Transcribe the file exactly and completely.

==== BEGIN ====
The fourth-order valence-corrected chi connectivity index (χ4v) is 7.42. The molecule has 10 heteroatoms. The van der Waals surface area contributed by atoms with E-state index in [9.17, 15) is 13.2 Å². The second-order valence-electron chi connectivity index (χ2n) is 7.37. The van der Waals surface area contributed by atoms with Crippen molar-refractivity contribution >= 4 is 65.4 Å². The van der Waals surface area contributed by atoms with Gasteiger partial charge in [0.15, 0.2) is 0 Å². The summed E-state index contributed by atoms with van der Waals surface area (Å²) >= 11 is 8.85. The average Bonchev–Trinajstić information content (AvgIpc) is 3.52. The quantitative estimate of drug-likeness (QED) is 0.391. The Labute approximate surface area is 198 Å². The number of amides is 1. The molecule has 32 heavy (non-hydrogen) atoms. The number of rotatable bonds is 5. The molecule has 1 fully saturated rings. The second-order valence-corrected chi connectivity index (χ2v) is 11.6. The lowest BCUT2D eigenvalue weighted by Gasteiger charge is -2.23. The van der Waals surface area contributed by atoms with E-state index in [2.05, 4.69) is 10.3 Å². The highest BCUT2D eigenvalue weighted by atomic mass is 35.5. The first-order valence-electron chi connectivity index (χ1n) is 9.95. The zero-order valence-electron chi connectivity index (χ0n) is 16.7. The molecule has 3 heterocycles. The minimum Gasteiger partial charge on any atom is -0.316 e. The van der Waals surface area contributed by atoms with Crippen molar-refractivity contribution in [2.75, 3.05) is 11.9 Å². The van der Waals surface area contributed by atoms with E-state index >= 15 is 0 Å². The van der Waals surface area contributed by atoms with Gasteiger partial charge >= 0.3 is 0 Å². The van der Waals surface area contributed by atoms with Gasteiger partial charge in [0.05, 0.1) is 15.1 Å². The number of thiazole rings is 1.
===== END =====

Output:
The fourth-order valence-corrected chi connectivity index (χ4v) is 7.42. The molecule has 10 heteroatoms. The van der Waals surface area contributed by atoms with E-state index in [9.17, 15) is 13.2 Å². The second-order valence-electron chi connectivity index (χ2n) is 7.37. The van der Waals surface area contributed by atoms with Crippen molar-refractivity contribution >= 4 is 65.4 Å². The van der Waals surface area contributed by atoms with Gasteiger partial charge in [0.15, 0.2) is 0 Å². The summed E-state index contributed by atoms with van der Waals surface area (Å²) >= 11 is 8.85. The average Bonchev–Trinajstić information content (AvgIpc) is 3.52. The quantitative estimate of drug-likeness (QED) is 0.391. The Labute approximate surface area is 198 Å². The number of amides is 1. The molecule has 32 heavy (non-hydrogen) atoms. The number of rotatable bonds is 5. The molecule has 1 fully saturated rings. The second-order valence-corrected chi connectivity index (χ2v) is 11.6. The lowest BCUT2D eigenvalue weighted by Gasteiger charge is -2.23. The van der Waals surface area contributed by atoms with E-state index in [2.05, 4.69) is 10.3 Å². The highest BCUT2D eigenvalue weighted by atomic mass is 35.5. The first-order valence-electron chi connectivity index (χ1n) is 9.95. The zero-order valence-electron chi connectivity index (χ0n) is 16.7. The molecule has 3 heterocycles. The minimum Gasteiger partial charge on any atom is -0.316 e. The van der Waals surface area contributed by atoms with Crippen molar-refractivity contribution in [2.75, 3.05) is 11.9 Å². The van der Waals surface area contributed by atoms with E-state index >= 15 is 0 Å². The van der Waals surface area contributed by atoms with Gasteiger partial charge >= 0.3 is 0 Å². The van der Waals surface area contributed by atoms with Gasteiger partial charge in [0.05, 0.1) is 15.1 Å². The number of thiazole rings is 1.